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Building Code Council upholds circuit-breaker rule

Posted September 16, 2009

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— The North Carolina Building Code Council voted Tuesday to continue requiring special circuit-breakers in new homes.

An arc fault circuit interrupter (AFCI) is a circuit-breaker that can detect an irregular electrical current and shut it off before it ignites a fire. Firefighters say AFCIs could help prevent fires and save lives.

The state has required AFCIs in nearly every room of new homes since January – previously, they were required only in bedrooms – but home builders had asked lawmakers to have the code council to reconsider the rule.

Some home builders say expanded AFCI use is unneeded because codes already prevent electrical fires.

They also said AFCIs cost about $35 more than regular circuit-breakers, meaning an estimated $19 million a year would be spent on AFCIs – costs that would be passed on to home buyers.

Existing homes can be retrofitted with AFCIs. A homeowner would need to hire a professional electrician to find out if the home’s wiring is compatible.

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  • james27613 Sep 16, 2009

    http://www.youtube.com/watch?v=GUI5S27jM_w

  • james27613 Sep 16, 2009

    This is what AFCI can do for you

    http://www.afcisafety.org/presentations.html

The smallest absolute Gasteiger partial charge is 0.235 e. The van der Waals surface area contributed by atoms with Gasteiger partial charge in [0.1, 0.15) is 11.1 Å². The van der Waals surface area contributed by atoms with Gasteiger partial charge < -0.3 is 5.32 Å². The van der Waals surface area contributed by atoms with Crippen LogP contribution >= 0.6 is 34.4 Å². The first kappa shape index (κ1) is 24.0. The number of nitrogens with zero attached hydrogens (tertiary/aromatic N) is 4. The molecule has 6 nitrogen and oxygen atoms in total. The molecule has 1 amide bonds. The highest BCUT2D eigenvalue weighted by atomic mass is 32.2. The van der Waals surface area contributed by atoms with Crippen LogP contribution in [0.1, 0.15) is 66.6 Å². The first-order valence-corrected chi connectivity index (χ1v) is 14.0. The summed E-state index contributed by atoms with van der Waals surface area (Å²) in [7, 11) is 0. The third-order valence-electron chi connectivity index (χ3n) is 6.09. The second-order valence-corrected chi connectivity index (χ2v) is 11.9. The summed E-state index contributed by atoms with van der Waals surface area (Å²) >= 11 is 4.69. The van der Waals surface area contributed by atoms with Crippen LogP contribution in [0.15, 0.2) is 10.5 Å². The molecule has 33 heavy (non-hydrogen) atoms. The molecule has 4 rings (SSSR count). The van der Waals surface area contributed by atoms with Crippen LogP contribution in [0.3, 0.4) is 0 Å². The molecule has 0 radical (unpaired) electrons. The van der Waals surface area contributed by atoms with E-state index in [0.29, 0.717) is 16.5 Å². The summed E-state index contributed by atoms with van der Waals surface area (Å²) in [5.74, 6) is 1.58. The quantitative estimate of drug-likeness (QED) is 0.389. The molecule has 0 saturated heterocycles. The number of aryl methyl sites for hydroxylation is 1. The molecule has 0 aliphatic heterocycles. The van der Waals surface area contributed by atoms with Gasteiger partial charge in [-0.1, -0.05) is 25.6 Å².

http://www.paceforensic.com/AFCISeminar.aspx

  • james27613 Sep 16, 2009

    An AFCI detects low levels of arc in the cable.
    Building codes can not do this.

    "Some home builders say expanded AFCI use is unneeded because codes already prevent electrical fires."

  • Tired of thoughtlessness Sep 16, 2009

    Anything extra that might save my life, I am willing to pay for. I wish they would stop trying to cut corners.

  • jse830fcnawa030klgmvnnaw+ Sep 16, 2009

    "Some home builders say expanded AFCI use is unneeded because codes already prevent electrical fires."

    I disagree. AFCI would provide an additional level of security if the primary "defensive" measures do not work. I installed a whole-house surge protector at the main electrical panel in my house, and my equipment losses from power surges and brownouts reduced to zero. It acts similarly to an AFCI for major surges.

    Plus, home builders pass the cost of the AFCI to the consumers like everything else, so why should they care if the AFCI is required or not. May be these home builders who complained do not have the properly skilled people doing the construction to handle an AFCI installation?